All you need to know about gene editing.

Gene editing refers to the process of inserting, deleting or replacing bases in a DNA sequence of an organism. There are many techniques and technologies that enable gene editing and some newer ones like CRISPR have become very popular in the media. In this article i will describe of all the technologies used to edit genes.

First of all i will have to assume you know some of the basics of genetics, like that DNA makes RNA and RNA proteins with a mechanism that involves other proteins, that DNA is made up of four bases (A, T, C, G) and that DNA is double stranded with A going opposite to T and C opposite to G. I will also be providing links to videos and illustrations, so if you feel like you don’t understand something, this article will probably have an alternative explanation for you to understand the concepts described.

Why do we edit genes.

Gene editing for now is mostly used for research purposes. It is used to modify organisms in the lab, including various microorganisms and mice. Some common reasons for gene editing on an organism, include, determining the cause of a disease, determining the function of a gene and whether editing this gene will result in an improved health condition.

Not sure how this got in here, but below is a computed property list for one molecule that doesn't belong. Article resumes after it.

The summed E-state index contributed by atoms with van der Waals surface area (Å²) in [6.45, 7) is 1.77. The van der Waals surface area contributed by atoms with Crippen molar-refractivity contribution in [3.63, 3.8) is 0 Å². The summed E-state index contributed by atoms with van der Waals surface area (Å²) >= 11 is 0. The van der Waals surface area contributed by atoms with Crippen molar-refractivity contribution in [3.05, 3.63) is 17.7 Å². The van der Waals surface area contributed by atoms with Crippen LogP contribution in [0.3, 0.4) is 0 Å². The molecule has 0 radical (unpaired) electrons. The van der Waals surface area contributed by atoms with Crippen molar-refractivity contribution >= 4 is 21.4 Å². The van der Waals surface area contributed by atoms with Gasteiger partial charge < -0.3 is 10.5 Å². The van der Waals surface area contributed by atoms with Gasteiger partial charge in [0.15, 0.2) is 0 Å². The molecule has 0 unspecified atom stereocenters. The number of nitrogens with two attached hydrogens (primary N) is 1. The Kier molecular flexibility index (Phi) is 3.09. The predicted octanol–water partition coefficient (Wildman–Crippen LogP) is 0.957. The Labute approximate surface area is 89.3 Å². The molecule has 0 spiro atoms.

If a genome is sequenced, and you realize through that xperiment that a particular gene causes issues you can then use gene editing on model organisms to perform further tests. A common use of gene editing in such a scenario is to add the dysfunctional gene to an animal and create a transgenic animal. If the animal expresses the same symptoms as the human, then you know that this gene is the one to blame for that disease. Then you can attempt to treat the animal with drugs and treatments to determine their effectiveness and safety before trying them on actual human patients.

You can also edit genes to determine their function. If you suspect that a gene has a particular purpose, then you can alter or remove it and see if that function gets better, worse or stays unaffected.